Home Articles Reader Opinion Editorial Book Reviews Discussion Writers Guide About TCRecord
transparent 13

Segregation or "Thinking Black"?: Community Activism and the Development Of Black-Focused Schools in Toronto and London, 1968–2008

by Lauri Johnson - 2013

Background/Context: On January 29, 2008 the Toronto District School Board (TDSB) approved a city-wide Africentric elementary school under their Alternative School policy, sparking a contentious debate. Calls for Black-focused schools also arose in 2008 in London in response to the disengagement of African Caribbean youth. The historical record indicates, however, that community campaigns for Black educational programs stretch back over 40 years in both cities.

Focus of the Study: This paper analyzes the development of Black-focused education in Toronto and London from 1968 to 2008 through the responses of Black parents and community activists to the historic underachievement of African Caribbean students (particularly males) in the public schools of both cities. Black-focused education is situated within the larger social, political, and national contexts and the critical incidents that fueled the development of race equality policy. The article explores how the “politics of place” influenced the trajectory of Black-focused education in each city.

Research Methodology: Two parallel historical case studies were conducted using primary source material from community-based archives, secondary sources on the history of African Caribbean immigration and the development of Black community organizations, and oral history interviews with 10 Black education activists in Toronto and 7 activists in London.

Conclusions: This comparative study conceptualizes this transnational phenomena as "resistance to racism" and examines how Black-focused curriculum and ideology was adapted to local conditions in Canada and Britain. Parents and community activists aimed to develop the citizenship rights of African Caribbean students, establish a diasporic sensibility, and promote the right of children of African descent to a quality education wherever they may reside.

To view the full-text for this article you must be signed-in with the appropriate membership. Please review your options below:

Store a cookie on my computer that will allow me to skip this sign-in in the future.
Send me my password -- I can't remember it
Purchase this Article
Purchase Segregation or "Thinking Black"?: Community Activism and the Development Of Black-Focused Schools in Toronto and London, 1968–2008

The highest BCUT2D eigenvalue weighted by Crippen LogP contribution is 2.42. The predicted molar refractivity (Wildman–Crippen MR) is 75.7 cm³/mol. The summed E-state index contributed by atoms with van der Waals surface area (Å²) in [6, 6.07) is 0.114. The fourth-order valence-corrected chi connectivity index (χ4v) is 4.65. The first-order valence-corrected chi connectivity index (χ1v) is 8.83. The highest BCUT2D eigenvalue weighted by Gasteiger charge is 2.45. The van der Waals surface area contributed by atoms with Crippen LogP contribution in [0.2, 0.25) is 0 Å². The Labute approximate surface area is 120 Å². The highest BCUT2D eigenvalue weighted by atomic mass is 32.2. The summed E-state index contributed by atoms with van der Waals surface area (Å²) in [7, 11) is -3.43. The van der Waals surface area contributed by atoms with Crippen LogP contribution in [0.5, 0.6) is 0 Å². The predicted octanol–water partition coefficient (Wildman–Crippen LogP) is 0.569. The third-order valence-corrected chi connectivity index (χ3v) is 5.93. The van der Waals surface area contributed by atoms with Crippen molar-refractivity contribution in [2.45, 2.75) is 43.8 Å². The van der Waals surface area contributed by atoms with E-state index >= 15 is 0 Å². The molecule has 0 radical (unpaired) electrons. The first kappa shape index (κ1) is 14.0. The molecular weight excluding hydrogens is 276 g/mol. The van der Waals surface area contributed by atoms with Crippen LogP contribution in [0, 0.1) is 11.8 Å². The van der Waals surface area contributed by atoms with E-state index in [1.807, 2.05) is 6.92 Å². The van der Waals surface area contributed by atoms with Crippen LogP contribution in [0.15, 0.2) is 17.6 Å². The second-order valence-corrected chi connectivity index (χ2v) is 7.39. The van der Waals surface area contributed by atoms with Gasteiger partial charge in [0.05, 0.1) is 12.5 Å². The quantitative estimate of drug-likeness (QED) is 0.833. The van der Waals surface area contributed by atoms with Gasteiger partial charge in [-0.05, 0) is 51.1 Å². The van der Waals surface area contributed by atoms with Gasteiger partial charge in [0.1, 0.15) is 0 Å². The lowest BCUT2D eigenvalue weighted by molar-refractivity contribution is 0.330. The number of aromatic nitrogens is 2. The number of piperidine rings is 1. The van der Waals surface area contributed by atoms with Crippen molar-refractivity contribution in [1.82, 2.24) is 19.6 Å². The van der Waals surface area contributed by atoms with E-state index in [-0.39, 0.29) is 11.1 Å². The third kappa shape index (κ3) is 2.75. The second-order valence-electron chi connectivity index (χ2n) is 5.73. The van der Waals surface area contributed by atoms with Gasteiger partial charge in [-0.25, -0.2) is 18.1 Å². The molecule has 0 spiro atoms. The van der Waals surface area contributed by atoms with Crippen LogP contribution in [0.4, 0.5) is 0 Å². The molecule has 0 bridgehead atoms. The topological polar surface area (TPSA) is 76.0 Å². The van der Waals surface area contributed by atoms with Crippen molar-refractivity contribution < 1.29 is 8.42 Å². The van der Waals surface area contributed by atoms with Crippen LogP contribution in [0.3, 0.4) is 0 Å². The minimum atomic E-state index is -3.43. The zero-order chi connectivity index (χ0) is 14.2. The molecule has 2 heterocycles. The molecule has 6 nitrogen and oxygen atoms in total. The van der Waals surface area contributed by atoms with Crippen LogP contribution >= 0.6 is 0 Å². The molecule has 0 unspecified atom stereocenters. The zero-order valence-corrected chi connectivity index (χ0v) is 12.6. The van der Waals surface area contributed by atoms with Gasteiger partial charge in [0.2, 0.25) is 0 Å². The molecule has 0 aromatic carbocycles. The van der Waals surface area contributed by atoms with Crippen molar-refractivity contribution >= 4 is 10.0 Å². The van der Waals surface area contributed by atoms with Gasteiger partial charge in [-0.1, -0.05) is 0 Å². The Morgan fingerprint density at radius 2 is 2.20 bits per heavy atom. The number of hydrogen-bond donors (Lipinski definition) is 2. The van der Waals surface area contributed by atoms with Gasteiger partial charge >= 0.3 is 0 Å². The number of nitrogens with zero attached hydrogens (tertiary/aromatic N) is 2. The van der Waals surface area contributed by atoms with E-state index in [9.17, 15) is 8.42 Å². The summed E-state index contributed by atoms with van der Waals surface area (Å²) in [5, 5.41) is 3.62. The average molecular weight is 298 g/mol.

Individual-Resource passes allow you to purchase access to resources one resource at a time. There are no recurring fees.
Become a Member
Online Access
With this membership you receive online access to all of TCRecord's content. The introductory rate of $25 is available for a limited time.
Print and Online Access
With this membership you receive the print journal and free online access to all of TCRecord's content.

Cite This Article as: Teachers College Record Volume 115 Number 11, 2013, p. 1-25
https://www.tcrecord.org ID Number: 17206, Date Accessed: 9/19/2020 11:37:53 AM

Purchase Reprint Rights for this article or review
Article Tools

Related Media

Related Articles

Related Discussion
Post a Comment | Read All

About the Author
  • Lauri Johnson
    Boston College
    E-mail Author
    LAURI JOHNSON is an Associate Professor and Program Coordinator of Educational Leadership at Boston College. She researches culturally responsive leadership practices and preparation in national and international contexts; historical and contemporary studies of community activism in urban school reform; and successful school leadership in high poverty schools. Her writings have appeared in the Journal of Teacher Education, Journal of School Leadership, Leadership and Policy in Schools, Journal of Educational Administration, International Studies in Educational Administration, Theory and Research in Social Education, Journal of African American History, Race, Ethnicity, and Education, Urban Education, and in three books: Dealing With Diversity Through Multicultural Fiction: Library-Classroom Partnerships (Johnson & Smith, ALA, 1993), Urban Education With an Attitude (Johnson, Finn, & Lewis, SUNY Press, 2005), and Multicultural Policies in Canada and the United States (Joshee & Johnson, UBC Press, 2007) which won the 2008 AESA Critics’ Choice Award.
Member Center
In Print
This Month's Issue